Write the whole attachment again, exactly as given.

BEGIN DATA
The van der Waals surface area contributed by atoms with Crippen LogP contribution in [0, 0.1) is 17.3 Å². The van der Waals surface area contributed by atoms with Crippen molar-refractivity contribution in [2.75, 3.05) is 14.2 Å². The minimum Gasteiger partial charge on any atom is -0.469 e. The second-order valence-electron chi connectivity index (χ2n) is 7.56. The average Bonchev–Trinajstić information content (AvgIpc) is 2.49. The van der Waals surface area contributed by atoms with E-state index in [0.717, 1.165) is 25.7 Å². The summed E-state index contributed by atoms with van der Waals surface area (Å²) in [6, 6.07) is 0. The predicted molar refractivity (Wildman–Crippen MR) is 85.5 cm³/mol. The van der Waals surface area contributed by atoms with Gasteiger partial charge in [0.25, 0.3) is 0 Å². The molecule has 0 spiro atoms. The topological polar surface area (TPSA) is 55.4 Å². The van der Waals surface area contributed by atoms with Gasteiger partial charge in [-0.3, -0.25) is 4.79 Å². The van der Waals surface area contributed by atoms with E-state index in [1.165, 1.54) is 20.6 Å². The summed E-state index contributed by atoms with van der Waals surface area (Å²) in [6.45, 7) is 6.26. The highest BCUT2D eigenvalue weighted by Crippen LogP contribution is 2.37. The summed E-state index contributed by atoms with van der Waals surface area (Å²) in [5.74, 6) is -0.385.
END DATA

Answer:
The van der Waals surface area contributed by atoms with Crippen LogP contribution in [0, 0.1) is 17.3 Å². The van der Waals surface area contributed by atoms with Crippen molar-refractivity contribution in [2.75, 3.05) is 14.2 Å². The minimum Gasteiger partial charge on any atom is -0.469 e. The second-order valence-electron chi connectivity index (χ2n) is 7.56. The average Bonchev–Trinajstić information content (AvgIpc) is 2.49. The van der Waals surface area contributed by atoms with E-state index in [0.717, 1.165) is 25.7 Å². The summed E-state index contributed by atoms with van der Waals surface area (Å²) in [6, 6.07) is 0. The predicted molar refractivity (Wildman–Crippen MR) is 85.5 cm³/mol. The van der Waals surface area contributed by atoms with Gasteiger partial charge in [0.25, 0.3) is 0 Å². The molecule has 0 spiro atoms. The topological polar surface area (TPSA) is 55.4 Å². The van der Waals surface area contributed by atoms with Gasteiger partial charge in [-0.3, -0.25) is 4.79 Å². The van der Waals surface area contributed by atoms with E-state index in [1.165, 1.54) is 20.6 Å². The summed E-state index contributed by atoms with van der Waals surface area (Å²) in [6.45, 7) is 6.26. The highest BCUT2D eigenvalue weighted by Crippen LogP contribution is 2.37. The summed E-state index contributed by atoms with van der Waals surface area (Å²) in [5.74, 6) is -0.385.